"Employers are prohibited from conducting or requiring medical examinations prior to a conditional offer of employment being made, even if the examination is related to the job," she noted.

Job descriptions that employers provide to doctors for fitness-for-duty examinations should be up-to-date. This is particularly important in light of recent layoffs and the merging of some positions, said Lenny Feigel, an attorney with Foley & Lardner in Jacksonville, Fla.

Examples of Objective Evidence

One company required an examination of a worker who said that if he had a gun, he would not still be here by now, said Lindsey White, an attorney with Shawe Rosenthal in Baltimore. "Because that statement clearly expressed suicidal ideation, the employer sent the employee home with a fitness-for-duty form that his mental health provider had to complete prior to his return to ensure he could safely be in the workplace, or to see if he needed leave or some other accommodation," she said.

Objective evidence justifying a fitness-for-duty examination might be present if someone works at a roofing company and has a heart condition and then has a hard time climbing ladders and is constantly sitting down, Feigel said.

If someone must deliver a certain number of packages an hour and is constantly complaining about back pain, that may be objective evidence, he said.

If someone drives a forklift and discloses a narcolepsy diagnosis, that also may justify a fitness-for-duty exam, Feigel added.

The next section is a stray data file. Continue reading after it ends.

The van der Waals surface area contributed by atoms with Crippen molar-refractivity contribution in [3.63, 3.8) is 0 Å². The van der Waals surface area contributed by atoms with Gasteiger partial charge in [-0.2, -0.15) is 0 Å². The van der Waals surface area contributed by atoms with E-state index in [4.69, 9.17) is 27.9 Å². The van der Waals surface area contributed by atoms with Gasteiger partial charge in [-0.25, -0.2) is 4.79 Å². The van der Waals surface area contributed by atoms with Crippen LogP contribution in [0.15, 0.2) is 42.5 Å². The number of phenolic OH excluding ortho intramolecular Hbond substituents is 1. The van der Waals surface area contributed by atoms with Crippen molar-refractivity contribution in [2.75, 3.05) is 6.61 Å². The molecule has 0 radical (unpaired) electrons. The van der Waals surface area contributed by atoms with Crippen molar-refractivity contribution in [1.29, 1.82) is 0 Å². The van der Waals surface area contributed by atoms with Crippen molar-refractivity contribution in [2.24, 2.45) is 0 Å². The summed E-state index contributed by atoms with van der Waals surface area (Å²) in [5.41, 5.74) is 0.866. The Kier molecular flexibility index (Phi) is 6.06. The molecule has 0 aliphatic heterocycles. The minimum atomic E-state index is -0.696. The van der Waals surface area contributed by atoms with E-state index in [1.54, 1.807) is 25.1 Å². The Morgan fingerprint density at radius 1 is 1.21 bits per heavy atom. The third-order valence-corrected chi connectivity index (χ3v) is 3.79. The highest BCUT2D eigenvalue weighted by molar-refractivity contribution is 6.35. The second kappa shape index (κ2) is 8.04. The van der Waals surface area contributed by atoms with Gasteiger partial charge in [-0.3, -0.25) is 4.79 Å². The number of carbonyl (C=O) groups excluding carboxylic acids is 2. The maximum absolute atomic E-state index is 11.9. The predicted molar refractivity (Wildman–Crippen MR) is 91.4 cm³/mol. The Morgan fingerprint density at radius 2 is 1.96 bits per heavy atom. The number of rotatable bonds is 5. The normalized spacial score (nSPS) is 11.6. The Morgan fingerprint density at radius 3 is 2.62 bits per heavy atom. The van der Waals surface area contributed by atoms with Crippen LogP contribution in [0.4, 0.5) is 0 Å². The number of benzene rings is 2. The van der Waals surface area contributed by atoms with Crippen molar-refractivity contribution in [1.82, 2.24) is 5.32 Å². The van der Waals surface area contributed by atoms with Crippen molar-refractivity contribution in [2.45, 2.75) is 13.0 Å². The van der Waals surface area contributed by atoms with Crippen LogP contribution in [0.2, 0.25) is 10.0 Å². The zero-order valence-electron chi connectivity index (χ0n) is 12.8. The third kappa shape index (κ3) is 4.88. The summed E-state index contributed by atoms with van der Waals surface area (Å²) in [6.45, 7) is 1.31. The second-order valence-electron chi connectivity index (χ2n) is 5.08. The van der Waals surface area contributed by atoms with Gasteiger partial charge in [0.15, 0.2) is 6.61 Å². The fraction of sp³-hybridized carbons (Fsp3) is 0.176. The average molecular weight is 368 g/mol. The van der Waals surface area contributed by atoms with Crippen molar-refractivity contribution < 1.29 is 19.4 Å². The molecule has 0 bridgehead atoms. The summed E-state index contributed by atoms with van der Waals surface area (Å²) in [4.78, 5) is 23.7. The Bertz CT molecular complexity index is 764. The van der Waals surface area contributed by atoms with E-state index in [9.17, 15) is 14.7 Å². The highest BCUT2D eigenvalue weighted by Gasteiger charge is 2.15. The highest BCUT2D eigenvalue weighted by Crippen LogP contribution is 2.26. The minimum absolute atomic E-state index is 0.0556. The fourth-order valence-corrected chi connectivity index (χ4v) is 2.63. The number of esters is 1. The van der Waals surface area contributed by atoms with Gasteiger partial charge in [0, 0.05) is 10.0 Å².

Approach each situation on an individualized basis, Fant cautioned. "Just because two employees have the same medical condition does not mean the condition will impact their ability to perform the essential functions of their roles in the same way—or at all," she said.

Fitness-for-Duty Examination Following ADA or FMLA Leave

The ADA permits a fitness-for-duty exam upon an employee's return from medical leave when the employer has a reasonable belief that the ability to perform essential job functions will be impaired or that the worker will pose a direct threat due to the medical condition, Rashby said. She cautioned that some states have disability discrimination laws that may contain different or stricter standards than the ADA.

If an employee has been out on leave for the employee's own serious health condition under the Family and Medical Leave Act (FMLA), that law lets an employer require a fitness-for-duty certification from the employee's doctor. The exam would be a condition of reinstatement, so long as the employer has a uniformly applied policy or practice that requires all similarly situated employees who take leave for such conditions to submit such certification, explained John Zaloom, an attorney with Moore & Van Allen in Raleigh, N.C. And, if the employer appropriately notifies the employee ahead of time that the certification must address the employee's ability to perform the essential job functions and lists those functions, the employer may impose that requirement, he said.

"I have seen many instances where employees forged paperwork," White said. "If the employee is caught forging paperwork, I would generally recommend that the employee be terminated."